A checklist for people who understand cyber security

By now, it’s pretty much an accepted reality that it’s only a matter of time until an organization – any organization – gets breached by cyber attackers.

checklist cyber security

But system penetration does not mean game over for the defenders, as attackers still have to do other things to achieve their goal (steal business information, login credentials, intellectual property, etc.). This means there are many other opportunities and ways to stop an attack from succeeding.

How to do it, though?

Independent research institute The U.S. Cyber Consequences Unit (US-CCU) is offering a helpful tool for defenders looking not only to block attackers, but to increase attackers’ costs, i.e. reduce their returns, and to stop them achieving the ultimate goal of the incursions.

It’s called the US-CCU Cyber-Security Matrix and, as Scott Borg (one of the authors) tells me, it’s a cyber security checklist for people who actually understand cyber security.

“Most detailed checklists are designed to be applied mechanically by technically proficient idiots. This one is designed to be applied intelligently and creatively by people who actually know what they are doing,” he points out.

The idea behind the US-CCU Cyber-Security Matrix

The recent history of destructive cyber attacks provides many examples of organizations that had their cyber defenses fail in very costly ways, because they had “checked all the boxes” without thinking through what business operations were defending and what kinds of attacks they needed to stop.

The era of generic, one-size-fits-all cyber security is coming to an end. Organizations today need to customize their security to fit the specific kinds if threats they will be facing and the specific operations they most need to protect.

This is where the matrix comes in, as a “menu” from which to choose adequate and cost-effective defensive measures and policies.

“All the changes we have made to this document during its development are essentially efforts to respond to recent changes in the cyber security environment. In addition to adding many new checklist items, we have gradually eliminated a number of old security measures that we have concluded are no longer cost effective,” he notes.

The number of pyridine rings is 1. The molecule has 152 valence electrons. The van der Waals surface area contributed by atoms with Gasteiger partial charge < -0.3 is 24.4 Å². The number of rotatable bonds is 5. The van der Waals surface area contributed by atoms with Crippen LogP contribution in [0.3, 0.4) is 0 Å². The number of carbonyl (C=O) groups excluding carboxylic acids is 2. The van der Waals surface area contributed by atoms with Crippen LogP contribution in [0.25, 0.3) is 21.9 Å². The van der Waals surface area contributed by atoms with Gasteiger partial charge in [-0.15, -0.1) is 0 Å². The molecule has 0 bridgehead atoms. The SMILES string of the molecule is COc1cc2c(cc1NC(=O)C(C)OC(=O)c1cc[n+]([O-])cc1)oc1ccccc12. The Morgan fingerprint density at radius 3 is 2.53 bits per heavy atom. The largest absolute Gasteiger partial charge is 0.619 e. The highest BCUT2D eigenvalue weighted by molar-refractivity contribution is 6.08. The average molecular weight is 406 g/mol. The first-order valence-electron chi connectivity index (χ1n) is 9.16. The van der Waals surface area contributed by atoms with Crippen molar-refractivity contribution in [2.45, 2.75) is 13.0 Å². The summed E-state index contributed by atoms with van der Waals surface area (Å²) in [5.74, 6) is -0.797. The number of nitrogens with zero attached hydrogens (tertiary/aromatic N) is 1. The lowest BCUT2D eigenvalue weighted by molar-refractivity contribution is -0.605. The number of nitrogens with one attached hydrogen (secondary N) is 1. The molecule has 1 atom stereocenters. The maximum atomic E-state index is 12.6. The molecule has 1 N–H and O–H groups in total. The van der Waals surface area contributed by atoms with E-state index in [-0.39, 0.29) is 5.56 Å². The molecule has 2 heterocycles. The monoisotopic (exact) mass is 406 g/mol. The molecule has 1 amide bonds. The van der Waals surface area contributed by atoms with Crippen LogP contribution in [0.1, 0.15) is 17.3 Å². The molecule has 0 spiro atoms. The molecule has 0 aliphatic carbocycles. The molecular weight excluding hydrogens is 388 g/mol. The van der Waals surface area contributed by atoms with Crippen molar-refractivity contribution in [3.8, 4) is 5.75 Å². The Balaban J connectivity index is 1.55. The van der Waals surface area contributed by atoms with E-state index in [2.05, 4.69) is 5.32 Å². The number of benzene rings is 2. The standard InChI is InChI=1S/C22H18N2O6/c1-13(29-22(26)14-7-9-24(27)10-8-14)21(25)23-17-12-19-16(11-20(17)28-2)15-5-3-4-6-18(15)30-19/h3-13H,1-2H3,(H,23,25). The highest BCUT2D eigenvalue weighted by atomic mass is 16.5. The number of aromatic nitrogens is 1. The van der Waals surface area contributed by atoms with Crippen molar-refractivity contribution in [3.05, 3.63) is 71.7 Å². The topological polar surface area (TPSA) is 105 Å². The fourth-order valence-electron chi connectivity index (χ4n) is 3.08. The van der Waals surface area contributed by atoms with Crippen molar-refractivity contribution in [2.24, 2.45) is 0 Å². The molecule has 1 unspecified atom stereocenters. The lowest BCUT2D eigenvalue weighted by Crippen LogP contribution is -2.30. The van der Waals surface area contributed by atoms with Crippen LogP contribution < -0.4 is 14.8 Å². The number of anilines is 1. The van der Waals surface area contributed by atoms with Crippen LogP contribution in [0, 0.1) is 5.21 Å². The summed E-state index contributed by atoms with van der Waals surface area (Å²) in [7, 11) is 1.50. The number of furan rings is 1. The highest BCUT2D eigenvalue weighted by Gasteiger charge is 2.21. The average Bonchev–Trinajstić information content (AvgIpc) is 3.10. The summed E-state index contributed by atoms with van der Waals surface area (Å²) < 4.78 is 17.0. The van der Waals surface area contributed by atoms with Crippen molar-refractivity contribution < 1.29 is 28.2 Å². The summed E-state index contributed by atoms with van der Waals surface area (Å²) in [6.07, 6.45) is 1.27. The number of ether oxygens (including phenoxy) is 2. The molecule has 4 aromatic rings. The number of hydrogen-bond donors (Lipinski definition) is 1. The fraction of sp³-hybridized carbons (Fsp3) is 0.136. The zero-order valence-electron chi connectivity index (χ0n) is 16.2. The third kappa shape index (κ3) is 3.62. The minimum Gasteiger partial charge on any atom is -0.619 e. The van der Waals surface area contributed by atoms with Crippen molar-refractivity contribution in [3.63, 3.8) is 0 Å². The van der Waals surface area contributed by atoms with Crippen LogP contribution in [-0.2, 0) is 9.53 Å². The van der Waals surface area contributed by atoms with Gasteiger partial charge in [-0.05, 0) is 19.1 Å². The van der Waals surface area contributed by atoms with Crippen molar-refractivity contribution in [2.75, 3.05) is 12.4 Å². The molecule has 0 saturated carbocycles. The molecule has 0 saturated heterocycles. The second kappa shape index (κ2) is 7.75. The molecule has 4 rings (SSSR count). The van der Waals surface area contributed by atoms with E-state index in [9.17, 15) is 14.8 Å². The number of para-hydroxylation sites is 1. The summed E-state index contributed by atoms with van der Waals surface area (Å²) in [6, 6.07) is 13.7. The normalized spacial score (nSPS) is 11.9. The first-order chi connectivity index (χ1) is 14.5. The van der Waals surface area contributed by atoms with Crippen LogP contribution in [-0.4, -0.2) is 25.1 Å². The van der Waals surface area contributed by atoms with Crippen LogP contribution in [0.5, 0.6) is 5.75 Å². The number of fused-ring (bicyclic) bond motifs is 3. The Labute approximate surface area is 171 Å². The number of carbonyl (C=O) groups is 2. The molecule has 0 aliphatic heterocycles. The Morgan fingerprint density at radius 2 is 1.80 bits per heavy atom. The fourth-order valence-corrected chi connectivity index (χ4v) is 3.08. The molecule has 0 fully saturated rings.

The change from checklist to matrix has lead to the security measures being arranged in a way that will help defenders to think through what each security measure is supposed to accomplish.

Every security measure is listed under a heading that indicates the kind of attacker action it is designed to foil, as well as a heading that indicates the kind of system it is designed to secure.

“The real power of this tool comes from the way it prompts its users to apply their own intelligence and insight,” Borg adds. “Although this matrix is written in jargon-free language, so that it will be intelligible to a novice, it really comes into its own in the hands of an experienced expert.”

Organizations can use this tool to improve their cyber security to a considerable degree, even before they have spent more money on security tools and services, and the matrix can ultimately be a guide when it comes to shopping for security products.

The basis for the matrix

The content of the matrix comes entirely from real world experiences and observations. None of it is recycled from other checklists, except for the items from the US-CCU’s own previous checklist (released in 2007, adopted across the world, recommended or referenced as a best practice document by the likes of the American National Standards Institute and US-CERT).

That initial checklist was also based on things that the authors have observed first hand.

Although effectively authored by Scott Borg and John Bumgarner, CEO and CTO of the U.S. Cyber Consequences Unit (US-CCU), respectively, this matrix also contains measures suggested by a number of well known and reputed information security specialists.

In fact, as the matrix is still taking shape (the latest draft is available for download here) and is scheduled to be published in 2017, the authors are inviting anyone who has any relevant knowledge, experience, or insights to contribute.

“Some of the people who have helped improve this document are already thanked in the introduction. We are eager to thank anyone by name in the final version who can come up with suggestions for making this tool better or more complete,” says Borg.

“We are trying to collect as many suggestions and ideas as possible before the end of the year, but I imagine we will be making changes right up until the point when we send this document off to be physically printed. We are great believers in the value of printed books, as well as electronic ones, especially when those books are going to be used regularly for reference.”

The publication date has still not been set in stone, as it depends on the quantity of suggestions they receive, as well as what sort of sponsorship they manage to attract (the US-CCU is a non-profit, 501(c)(3) organization).

eBay has already provided some sponsorship, but more is needed to print and translate the document

“If our earlier US-CCU checklist is anything to go by, this new reference tool will be used worldwide, downloaded well over a hundred thousand times, and used constantly as a printed reference by tens of thousand of cyber security professionals. Sponsoring this tool would be a good way for a corporation to draw attention to its commitment to better cyber security,” Borg concluded.

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